Bee resources on-line

Thanks to the blog Linda' Bees I have discovered a treasure-trove of sources and information on scientific research on bees, including CCD and efforts to preserve bee's health at eXtension.org. Also, there are educational articles about honey, beekeeping, etc.


October in Our Garden

We spent quite a few hours this weekend in our backyard, converting dull lawn to future Eden. On Friday, we attempted to sheet mulch one of our new jigsaw beds, a process of composting right in the garden bed that apparently works better if given enough time. Therefore, fall is a great time to sheet mulch. We dug the dirt from the bed, laid down a layer of green mulch (fresh grass clippings and comfrey), cardboard and newspaper, more green, and then we refilled with dirt (although the directions that we read instructed us to just put mulch) and put a few inches of maple tree mulch. We'll let that winter over and decompose into lovely rich soil, hopefully!
I also planted garlic bulbs: organic Germain porcelain garlic along eastern border of strawberry patch, organic silver rose garlic toward center of strawberry patch, and organic early Italian garlic near the rose bush.
I planted green onions and borage in with the strawberries as well. Next to the rose bush I created a bed of garlic, strawberries (I need to get better with names), mint, and catnip. Most of what I'm doing, despite all of the reading that I've been doing lately, is experimental. Will the garlic and onions grow? Will the borage reseed and if so, did my planting it in the ground have an effect? These are questions to be answered next spring.

I also dug up my neighbor's over-crowded daffodil bulbs (Or so she says they are. They were very crowded under her fig tree and extremely small. Even the larger ones--the size of Elijah's foot--were small) and planted them around the tree stump in my front yard, near the rose bush, and around the mistletoe tree (not sure what kind of tree it is as of yet, but so we're calling it for now). I know for a fact that I planted some iris bulbs that have been cooped up in an over-crowded container for I don't know how long. I also planted some bulbs that I believe to be grape hycinth, although again, a guess. But who knows what will appear next spring: hosts of daffodils and grape hycinths? Nothing at all? Some surprise tulips--a girl can dream.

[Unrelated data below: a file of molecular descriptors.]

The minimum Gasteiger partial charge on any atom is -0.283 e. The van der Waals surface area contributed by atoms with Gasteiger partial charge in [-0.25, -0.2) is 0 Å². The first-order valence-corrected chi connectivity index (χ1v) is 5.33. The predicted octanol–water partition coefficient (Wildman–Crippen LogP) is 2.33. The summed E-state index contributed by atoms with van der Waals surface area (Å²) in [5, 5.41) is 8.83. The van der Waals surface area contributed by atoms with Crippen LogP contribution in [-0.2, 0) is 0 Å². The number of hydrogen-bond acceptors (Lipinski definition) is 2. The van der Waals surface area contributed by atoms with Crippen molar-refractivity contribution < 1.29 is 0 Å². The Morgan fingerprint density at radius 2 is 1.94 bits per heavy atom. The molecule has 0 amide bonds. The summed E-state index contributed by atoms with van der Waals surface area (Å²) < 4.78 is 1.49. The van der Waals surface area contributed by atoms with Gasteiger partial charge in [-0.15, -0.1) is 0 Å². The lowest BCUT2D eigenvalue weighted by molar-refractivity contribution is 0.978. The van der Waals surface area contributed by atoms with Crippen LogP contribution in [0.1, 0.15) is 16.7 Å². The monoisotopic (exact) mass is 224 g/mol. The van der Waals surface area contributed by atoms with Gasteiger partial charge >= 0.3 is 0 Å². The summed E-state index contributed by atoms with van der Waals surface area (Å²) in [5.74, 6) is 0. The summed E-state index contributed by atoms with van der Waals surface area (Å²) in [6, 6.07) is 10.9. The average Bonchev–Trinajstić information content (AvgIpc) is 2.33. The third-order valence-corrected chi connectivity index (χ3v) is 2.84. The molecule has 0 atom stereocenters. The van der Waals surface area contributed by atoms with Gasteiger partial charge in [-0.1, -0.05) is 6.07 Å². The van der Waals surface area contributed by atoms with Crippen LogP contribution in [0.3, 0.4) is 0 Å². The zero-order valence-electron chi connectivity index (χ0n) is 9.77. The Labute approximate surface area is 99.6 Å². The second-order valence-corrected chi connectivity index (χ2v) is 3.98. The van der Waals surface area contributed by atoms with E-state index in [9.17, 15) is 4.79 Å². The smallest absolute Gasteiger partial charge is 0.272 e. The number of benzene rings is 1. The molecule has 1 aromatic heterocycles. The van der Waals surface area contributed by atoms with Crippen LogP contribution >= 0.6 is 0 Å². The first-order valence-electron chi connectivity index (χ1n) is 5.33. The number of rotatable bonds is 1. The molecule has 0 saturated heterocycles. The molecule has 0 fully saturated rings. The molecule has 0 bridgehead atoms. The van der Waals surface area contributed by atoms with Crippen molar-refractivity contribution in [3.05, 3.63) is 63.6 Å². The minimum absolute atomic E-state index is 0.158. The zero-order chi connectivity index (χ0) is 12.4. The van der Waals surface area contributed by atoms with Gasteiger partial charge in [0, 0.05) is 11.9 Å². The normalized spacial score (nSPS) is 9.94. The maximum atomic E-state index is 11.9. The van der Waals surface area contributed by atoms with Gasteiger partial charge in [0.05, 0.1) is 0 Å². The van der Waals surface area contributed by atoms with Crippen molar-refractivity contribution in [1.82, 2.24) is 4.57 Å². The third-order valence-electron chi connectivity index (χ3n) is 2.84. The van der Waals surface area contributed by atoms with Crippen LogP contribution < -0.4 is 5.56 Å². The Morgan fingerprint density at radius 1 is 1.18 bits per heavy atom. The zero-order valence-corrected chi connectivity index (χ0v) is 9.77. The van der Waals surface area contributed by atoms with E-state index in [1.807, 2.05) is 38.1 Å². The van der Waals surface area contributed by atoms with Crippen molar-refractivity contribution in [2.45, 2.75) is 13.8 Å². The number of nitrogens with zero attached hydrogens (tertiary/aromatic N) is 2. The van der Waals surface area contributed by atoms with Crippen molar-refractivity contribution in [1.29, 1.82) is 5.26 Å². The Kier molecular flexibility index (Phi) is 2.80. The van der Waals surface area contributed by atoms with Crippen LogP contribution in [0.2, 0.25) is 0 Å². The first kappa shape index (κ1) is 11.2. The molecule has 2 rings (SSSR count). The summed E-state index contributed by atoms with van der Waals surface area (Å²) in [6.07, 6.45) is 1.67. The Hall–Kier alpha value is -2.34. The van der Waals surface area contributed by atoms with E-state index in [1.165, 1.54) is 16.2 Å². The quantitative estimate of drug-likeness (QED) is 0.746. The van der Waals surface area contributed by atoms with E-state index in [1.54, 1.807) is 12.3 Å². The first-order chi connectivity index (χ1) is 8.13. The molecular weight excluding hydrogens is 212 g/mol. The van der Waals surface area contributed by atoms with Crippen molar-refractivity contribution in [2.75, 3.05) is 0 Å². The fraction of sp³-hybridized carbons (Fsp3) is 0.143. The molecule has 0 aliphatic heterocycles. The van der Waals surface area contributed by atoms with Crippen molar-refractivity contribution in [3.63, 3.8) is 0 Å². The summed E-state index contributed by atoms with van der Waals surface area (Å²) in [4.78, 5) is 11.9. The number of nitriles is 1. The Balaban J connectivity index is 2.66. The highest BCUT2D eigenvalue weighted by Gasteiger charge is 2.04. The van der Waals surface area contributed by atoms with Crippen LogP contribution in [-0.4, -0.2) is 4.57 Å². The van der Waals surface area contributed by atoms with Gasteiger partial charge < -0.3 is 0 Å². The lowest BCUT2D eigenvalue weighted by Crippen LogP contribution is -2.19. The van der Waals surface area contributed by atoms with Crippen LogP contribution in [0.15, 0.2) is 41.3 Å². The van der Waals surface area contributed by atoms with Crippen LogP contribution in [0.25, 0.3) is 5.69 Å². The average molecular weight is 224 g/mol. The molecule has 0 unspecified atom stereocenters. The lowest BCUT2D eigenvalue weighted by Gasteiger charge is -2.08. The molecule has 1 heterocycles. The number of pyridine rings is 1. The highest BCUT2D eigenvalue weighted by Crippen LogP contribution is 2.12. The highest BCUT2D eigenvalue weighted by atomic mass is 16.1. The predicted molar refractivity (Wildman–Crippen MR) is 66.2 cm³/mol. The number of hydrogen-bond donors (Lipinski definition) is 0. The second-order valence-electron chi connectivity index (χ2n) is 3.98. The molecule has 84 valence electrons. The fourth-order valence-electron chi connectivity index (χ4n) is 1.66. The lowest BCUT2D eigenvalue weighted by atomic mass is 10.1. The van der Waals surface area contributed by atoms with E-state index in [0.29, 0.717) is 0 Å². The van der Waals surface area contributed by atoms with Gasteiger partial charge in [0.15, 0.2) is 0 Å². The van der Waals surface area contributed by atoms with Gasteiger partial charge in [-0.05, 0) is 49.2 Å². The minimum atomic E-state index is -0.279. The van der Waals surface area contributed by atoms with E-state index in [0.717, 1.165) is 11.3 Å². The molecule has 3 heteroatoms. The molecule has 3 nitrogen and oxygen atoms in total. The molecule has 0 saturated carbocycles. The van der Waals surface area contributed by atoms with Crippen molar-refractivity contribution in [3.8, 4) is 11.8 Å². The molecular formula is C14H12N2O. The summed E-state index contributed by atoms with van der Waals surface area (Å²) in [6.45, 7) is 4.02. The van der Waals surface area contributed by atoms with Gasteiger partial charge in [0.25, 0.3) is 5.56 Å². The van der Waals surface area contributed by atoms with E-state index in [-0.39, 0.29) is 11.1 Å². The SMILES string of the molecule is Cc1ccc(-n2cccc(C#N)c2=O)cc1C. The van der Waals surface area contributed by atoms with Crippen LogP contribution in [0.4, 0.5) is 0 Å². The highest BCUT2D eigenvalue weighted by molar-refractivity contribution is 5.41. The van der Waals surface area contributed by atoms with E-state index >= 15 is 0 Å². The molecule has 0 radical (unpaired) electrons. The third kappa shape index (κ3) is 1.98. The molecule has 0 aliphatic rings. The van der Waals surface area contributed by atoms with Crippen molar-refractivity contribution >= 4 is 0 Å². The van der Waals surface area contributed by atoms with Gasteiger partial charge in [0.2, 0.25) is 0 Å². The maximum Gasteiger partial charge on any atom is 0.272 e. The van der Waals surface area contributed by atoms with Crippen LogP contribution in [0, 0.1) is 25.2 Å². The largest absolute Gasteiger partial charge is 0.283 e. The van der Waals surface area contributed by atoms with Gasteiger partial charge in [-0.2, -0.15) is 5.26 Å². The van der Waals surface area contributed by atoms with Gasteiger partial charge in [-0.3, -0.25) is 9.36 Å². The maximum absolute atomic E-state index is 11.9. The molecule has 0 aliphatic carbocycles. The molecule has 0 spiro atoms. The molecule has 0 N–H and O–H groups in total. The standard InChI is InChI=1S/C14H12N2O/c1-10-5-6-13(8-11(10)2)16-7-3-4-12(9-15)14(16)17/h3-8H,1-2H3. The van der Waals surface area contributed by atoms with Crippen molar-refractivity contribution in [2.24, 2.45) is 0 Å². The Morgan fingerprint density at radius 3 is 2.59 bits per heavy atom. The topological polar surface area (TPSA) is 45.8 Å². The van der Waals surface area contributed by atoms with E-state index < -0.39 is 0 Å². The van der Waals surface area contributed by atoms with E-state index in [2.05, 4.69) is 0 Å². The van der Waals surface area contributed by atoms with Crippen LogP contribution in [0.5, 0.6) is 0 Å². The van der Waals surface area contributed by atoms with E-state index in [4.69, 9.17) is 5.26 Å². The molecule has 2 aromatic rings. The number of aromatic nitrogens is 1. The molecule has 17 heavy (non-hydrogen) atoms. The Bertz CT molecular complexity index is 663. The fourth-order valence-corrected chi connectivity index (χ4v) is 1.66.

I also created another bed where I put the lavender, sage, and heebies that my neighbor gave me. I plan to also throw down some crop cover seeds there and anywhere else I decide that I don't have the materials to sheet mulch.

Finally, in the front bed, I threw down lupine, phlox, and poppy seeds as well as planted two pink daylillies. Hooray!

I believe my fall planting may be over (with the exception of crop cover seeds); now the joyful anticipation of what will happen in the spring.


geodesic dome greenhouse

Last year's snow storm led to the collapse of many hoop houses in the north west. Therefore, how do we who want a back-yard greenhouse prevent this problem? Consider building a geodesic dome greenhouse.

Article idea: how to build an affordable, portable, and EXTREMELY durable geodesic dome greenhouse.


Backyard Transformance

We have a lot to accomplish in our future garden paradise, as seen in the photo on the left. My boyfriend recently trimmed the apple tree so that our garden would have more light. Now, what to do with the branches? Build a wooden garden fence? Have a few fires in the fire place?

To the right is a photo of our new raised beds that B. built after I told him where the best lighting in our yard is for veggies. We're now in the process of composting with homemade compost, chicken manure, and dead leaves to get ready for spring planting.


First article for Examiner.com

My first article for as a Portland Gardening Examiner has been published: it's about planning and planting a bee-friendly garden. Check it out here. And please subscribe to my homepage and to read future articles on topics listed in my earlier post.